As they prepare to start spring training at Disney World for the 19th — and perhaps next-to-last — time this week, the Braves are interested in returning to their previous spring home of Palm Beach County in south Florida.
The Braves held spring training in West Palm Beach for 35 years before departing for Disney’s Wide World of Sports complex near Orlando in 1998. With their Disney lease expiring after spring 2017, the Braves have been searching Florida’s east and west coasts for more than a year for a new spring home for 2018 and beyond. The search remains open and in flux, but Braves officials are openly eyeing Palm Beach County.
To help assess whether a return there is a viable possibility, the Braves hired a governmental-affairs consultant familiar with the area to serve as their lobbyist, team president John Schuerholz confirmed.
“It signals that we feel there is some level of interest (there),” Schuerholz said. “We haven’t really gone any further than to hire a lobbyist to help us figure our way through the Palm Beach County political system and truly sort of measure what level of interest there might be.
“We know the community well (and) still have very fond memories of it,” he added. “It would be comfortable for us (to return), and perhaps the county will feel that way as well and we can get this process moving along.”
The Braves are seeking to relocate their spring-training base when their current lease expires because by then only one Grapefruit League opponent, the Detroit Tigers in Lakeland, will train within 45 minutes of the Disney complex. The Braves want to move to a location where numerous teams are clustered, thus reducing travel time to exhibition games.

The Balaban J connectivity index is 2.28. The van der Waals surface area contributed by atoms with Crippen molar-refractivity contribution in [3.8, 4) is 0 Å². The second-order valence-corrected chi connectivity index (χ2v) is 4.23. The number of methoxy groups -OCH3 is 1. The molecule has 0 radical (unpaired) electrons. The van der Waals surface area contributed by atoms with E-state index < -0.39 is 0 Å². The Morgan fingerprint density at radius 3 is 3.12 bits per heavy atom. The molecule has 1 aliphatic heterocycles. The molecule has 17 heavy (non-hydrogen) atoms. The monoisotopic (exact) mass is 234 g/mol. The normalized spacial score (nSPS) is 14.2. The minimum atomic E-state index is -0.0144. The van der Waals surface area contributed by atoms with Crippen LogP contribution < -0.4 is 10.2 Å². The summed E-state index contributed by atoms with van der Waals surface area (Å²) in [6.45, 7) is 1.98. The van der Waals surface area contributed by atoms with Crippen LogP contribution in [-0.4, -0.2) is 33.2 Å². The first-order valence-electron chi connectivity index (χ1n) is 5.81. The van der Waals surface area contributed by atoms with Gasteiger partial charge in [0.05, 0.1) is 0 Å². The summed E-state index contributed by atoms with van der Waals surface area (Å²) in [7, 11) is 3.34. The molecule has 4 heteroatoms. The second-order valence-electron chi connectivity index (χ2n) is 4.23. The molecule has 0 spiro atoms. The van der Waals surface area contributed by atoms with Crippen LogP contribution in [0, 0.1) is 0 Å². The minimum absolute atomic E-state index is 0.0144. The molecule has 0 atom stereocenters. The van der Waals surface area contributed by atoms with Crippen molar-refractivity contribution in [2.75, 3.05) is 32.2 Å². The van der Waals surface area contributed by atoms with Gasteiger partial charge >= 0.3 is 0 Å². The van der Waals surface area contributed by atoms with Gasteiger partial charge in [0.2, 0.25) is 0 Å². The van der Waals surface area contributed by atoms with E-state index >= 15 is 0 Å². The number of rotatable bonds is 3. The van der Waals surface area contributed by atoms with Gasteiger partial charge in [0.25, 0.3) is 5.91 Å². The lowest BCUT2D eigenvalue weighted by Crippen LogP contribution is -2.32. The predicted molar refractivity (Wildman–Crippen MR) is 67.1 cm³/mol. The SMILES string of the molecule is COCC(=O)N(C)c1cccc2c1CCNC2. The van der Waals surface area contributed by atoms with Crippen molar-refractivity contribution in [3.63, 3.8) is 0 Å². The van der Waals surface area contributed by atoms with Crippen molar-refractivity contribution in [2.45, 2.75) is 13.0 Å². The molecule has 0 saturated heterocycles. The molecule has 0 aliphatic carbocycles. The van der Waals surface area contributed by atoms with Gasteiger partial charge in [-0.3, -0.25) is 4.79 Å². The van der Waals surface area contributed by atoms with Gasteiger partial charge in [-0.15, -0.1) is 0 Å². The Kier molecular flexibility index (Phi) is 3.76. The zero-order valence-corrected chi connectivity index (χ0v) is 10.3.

Last summer, the Braves endorsed a proposal to build a facility in the St. Petersburg area, writing in a letter to Pinellas County officials that the team hoped to reach an agreement there by the end of 2015. But that proposal, which would have involved substantial taxpayer money, was quickly derailed when Major League Baseball said the region should focus instead on building a new regular-season stadium for the Tampa Bay Rays.
“I don’t know if I’d say ‘fell apart’ (to describe the St. Petersburg possibility), but it’s been stopped because Major League Baseball took the position they took,” Schuerholz said.
A deal in Palm Beach County might be a long shot, too.
The county last year committed $108 million in public funds toward building a new spring facility in West Palm Beach for the Houston Astros and Washington Nationals, leaving much question about whether the county could or would pour more tax money into a deal for another stadium so soon.
County Administrator Verdenia Baker told The Palm Beach Post this week that she is “not aware of any county land or any county revenue sources” available for a stadium for the Braves.
To have a new spring-training stadium built by 2018, the Braves would need to have a deal in place in the coming months.
Schuerholz said if the Braves find a location by April or May of this year, “we would be comfortable we could get a single-team facility built and up and running by the spring of 2018.”
If that doesn’t happen, the Braves could seek to extend their lease at Disney, but Schuerholz said “there has been no conversation” between the Braves and Disney to this point about an extension.
Aside from the Palm Beach area, Schuerholz said the Braves continue to discuss other unnamed Florida communities as potential spring-training homes. He said the team doesn’t have a specific site in mind in Palm Beach County.
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